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Candidates, ministerial

John Wesley accepted men as itinerants ('helpers') on the recommendation of the circuit Assistant (or Superintendent) and after interview in the Conference. There was usually a one-year period of probation, extended in 1784 to four. Over the years WM evolved a more elaborate system, substantially parallelled in other branches of Methodism, except that in Primitive Methodism candidates were examined and admitted at District, not Conference, level.

The WM system has survived, with modifications, to the present day. Its main features have been: nomination in the Circuit Meeting and approval by the Ministerial Synod, written examinations and trial sermons, personal interview and psychological assessment, examination by District and connexional committees, and recommendation by the Ministerial to the Representative Session of Conference, where the final decision rests. Candidates must be local preachers, possess basic educational qualifications and give an account of their Christian experience and sense of call. Special procedures exist for those who apply to transfer from the ministry of other Churches.

Until 1956 it was rare for candidates to be married or above 25 years of age. By 1996 the average age had risen to 41. Women were not accepted until 1973. From 1956 until 1988 a special category of Senior Candidate was open to those aged 55 or over (50 for women) who were available for stationing without training and who would not require pension provision.In 1998 the Conference adopted a radical change, dividing candidature into two stages: the first (determined by a District committee) for foundation training for authorized ministry (whether ministerial, diaconal or lay), the second (determined by Conference as above) specifically for training as minister or deacon, but this was discontinued in 2006. The role of the Ministerial Synod was discontinued in 1999.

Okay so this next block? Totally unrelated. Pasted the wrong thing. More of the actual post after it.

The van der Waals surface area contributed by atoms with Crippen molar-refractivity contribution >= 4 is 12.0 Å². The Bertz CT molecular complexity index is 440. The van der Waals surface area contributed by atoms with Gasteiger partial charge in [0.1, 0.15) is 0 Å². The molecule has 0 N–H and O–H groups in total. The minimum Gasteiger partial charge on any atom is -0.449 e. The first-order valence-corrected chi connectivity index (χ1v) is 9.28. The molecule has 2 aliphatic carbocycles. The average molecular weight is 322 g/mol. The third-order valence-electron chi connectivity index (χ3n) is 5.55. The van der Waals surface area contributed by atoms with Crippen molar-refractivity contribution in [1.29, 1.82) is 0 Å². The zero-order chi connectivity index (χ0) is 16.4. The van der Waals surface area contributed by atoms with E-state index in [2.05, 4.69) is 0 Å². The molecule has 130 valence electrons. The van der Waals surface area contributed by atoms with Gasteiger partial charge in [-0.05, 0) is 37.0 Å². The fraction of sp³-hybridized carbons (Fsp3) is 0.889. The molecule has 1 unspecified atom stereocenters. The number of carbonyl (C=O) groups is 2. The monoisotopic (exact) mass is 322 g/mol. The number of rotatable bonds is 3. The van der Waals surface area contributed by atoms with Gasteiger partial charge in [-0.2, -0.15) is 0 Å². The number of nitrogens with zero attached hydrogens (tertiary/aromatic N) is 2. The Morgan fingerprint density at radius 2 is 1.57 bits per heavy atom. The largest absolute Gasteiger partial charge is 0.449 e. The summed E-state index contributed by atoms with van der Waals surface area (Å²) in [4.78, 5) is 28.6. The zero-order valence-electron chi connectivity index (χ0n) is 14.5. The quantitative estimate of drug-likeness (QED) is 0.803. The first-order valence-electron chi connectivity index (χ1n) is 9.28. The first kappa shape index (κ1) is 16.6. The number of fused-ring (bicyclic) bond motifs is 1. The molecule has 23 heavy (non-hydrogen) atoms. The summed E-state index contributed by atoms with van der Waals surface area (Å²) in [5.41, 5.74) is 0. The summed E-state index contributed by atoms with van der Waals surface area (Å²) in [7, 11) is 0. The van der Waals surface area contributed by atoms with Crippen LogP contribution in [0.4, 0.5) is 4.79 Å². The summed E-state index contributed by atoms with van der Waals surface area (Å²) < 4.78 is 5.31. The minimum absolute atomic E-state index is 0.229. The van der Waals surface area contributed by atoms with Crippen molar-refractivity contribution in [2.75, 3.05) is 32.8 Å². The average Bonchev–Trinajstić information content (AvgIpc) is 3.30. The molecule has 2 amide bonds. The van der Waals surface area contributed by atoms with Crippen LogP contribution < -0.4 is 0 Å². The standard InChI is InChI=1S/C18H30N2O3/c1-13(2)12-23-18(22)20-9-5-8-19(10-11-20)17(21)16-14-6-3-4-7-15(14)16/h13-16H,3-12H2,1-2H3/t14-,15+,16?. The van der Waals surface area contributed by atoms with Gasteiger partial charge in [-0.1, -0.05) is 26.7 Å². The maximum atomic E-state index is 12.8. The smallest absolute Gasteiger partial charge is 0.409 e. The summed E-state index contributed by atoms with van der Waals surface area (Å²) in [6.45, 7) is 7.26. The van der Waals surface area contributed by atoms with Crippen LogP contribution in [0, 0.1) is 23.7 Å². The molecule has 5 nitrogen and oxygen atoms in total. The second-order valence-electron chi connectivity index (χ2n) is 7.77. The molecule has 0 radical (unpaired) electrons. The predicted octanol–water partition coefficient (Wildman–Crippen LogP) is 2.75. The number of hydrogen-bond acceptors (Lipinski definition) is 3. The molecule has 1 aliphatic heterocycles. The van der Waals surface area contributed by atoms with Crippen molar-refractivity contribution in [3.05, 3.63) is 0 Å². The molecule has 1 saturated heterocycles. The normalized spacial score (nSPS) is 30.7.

From 2014, there has been a single connexional candidates selection committee, dealing with candidates both for presbyteral and diaconal ministry, and making recommendations respectively to the Presbyteral Session of the Conference and the Conference Diaconal Committee.

Sources

  • History of the Methodist Church in Great Britain 1 (1965) pp.248-49
  • G.T. Brake, Policy and Politics in British Methodism 1932-1982 (1984), ch. 6

Entry written by: BEB
Category: Subject

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